5. Cruciate Ligament Rupture – The cruciate ligament is a tendon in the knee that provides stability. It is common for beagles to rupture this ligament while out doing their crazy activities.
  6. Eye Disease – Beagles are prone to several eye conditions including glaucoma, progressive retinal atrophy, cornea ulcers and prolapse of the gland of the third eyelid. The prolapsed gland looks like a cherry sitting in the inside corner of the eye which is why it is commonly called ‘cherry eye’.
  7. Kidney Disease – Unfortunately, many beagles develop kidney problems. That’s why I recommend annual lab work to catch it early.

The next time you see a beagle at the airport you are sure to smile (unless they sit down by your bag).

Image contributed by Jim Vail
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It is with great dismay that I read of the Trump administration’s decision to allow importation of lion and elephant trophies. Lions and elephants are classified as ‘threatened’ which means they are likely to become endangered (become extinct in all or part of their normal habitat) soon. The ban was put in place in 2014 because the populations of endangered and threatened species in Zimbabwe and Zambia are dropping due to poaching, game hunts and loss of habitat. Zimbabwe is where the beloved Cecil the lion was killed. He was lured out of a national park for a so-called “game hunter”, Walter Palmer, to kill. These countries also allow ‘lion hunting’ which means shooting confined lions who are acclimated to humans. This is not hunting as the animals do not have any chance of escape.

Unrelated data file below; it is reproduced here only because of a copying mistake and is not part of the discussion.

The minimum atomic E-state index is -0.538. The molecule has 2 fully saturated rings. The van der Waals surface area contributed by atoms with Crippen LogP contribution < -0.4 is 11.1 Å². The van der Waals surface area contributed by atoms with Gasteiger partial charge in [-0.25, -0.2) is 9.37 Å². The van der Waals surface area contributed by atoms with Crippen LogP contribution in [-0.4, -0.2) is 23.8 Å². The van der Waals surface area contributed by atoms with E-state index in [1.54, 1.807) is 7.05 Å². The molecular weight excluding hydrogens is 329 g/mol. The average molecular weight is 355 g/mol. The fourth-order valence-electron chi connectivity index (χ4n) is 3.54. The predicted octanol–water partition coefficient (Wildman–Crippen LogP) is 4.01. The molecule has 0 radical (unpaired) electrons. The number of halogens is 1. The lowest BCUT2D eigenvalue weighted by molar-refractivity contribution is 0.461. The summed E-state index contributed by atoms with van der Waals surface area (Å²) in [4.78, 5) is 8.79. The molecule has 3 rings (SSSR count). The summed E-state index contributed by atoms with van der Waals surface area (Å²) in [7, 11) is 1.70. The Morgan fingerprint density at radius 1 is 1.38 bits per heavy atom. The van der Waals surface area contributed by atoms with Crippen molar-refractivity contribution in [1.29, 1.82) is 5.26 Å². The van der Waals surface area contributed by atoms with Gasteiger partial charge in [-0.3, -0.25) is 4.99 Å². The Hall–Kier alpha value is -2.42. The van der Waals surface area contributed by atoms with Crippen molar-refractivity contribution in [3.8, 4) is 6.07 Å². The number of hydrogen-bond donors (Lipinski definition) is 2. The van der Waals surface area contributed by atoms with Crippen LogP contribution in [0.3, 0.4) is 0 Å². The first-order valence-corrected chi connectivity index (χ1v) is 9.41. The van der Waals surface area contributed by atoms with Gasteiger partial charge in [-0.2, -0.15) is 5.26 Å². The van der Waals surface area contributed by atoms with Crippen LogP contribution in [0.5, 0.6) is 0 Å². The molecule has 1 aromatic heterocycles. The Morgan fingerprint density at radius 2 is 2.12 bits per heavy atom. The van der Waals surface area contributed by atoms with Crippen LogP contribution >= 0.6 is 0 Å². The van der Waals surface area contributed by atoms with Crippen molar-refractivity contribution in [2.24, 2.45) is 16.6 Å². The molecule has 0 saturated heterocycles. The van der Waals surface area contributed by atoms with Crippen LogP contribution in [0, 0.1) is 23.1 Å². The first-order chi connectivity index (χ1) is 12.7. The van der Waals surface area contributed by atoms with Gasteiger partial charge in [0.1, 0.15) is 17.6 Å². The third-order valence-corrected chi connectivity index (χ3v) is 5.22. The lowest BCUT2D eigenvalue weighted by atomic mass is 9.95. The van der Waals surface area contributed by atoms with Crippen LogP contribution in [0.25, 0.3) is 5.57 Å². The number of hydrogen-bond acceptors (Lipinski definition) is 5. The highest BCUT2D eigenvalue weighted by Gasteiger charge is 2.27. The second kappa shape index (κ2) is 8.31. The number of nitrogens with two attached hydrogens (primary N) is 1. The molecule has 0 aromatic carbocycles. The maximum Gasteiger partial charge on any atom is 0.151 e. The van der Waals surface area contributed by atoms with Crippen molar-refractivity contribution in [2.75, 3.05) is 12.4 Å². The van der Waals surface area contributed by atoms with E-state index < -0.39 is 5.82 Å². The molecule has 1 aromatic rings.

‘Serengeti Elephants’ taken by Kristen Nelson

The argument made by the hunting industry is that big game hunting brings money to the local communities. According to Richard Leakey of Kenya Wildlife Service, the amount of money generated by killing wildlife is minuscule compared to the millions generated by tourists coming for ecotourism. I was fortunate to go on safari in Tanzania this year. Seeing the animals living in their native habitats was amazing. Based on the number of tourists I saw on safari, I sincerely believe what Mr. Leakey is reporting. The animals are worth far more alive than dead.

On Friday, President Trump said he would halt the import of elephant “trophies” pending his personal review. Unfortunately, he did not halt the importation of lion “trophies”. The Trump family appears to be divided on this issue. Although President Trump has expressed disgust over game hunting, two of his sons have gone on big game hunts in Africa. Lara Trump, the president’s daughter-in-law, has been campaigning for several important animal issues including providing therapy dogs for veterans, saving wild horses and burros from slaughter and tighter regulation of puppy mills. Hopefully, she will take up this issue as well.

‘Ngorongoro Crater Lions’ taken by Kristen Nelson

If you care about the ethical treatment of animals and helping Zimbabwe and Zambia care for their greatest natural resource, please express your opinion to the White House, US Fish & Wildlife Service and our Interior Department. Please join me in asking President Trump to please keep the ban in place on importation of elephant and lion “trophies”. Keeping these magnificent animals alive is the right thing to do.

Sources:

– Eilperin, J & Gearan, A. ‘Trump face public and private pressure to halt elephant hunting trophy imports.’ WASHINGTON POST, 11/18/17, 6:12PM

– https://blog.humanesociety.org/wayne/2017/11/interior-department-allow-imports-elephant-lion-trophies-africa-reversing-obama-policies.html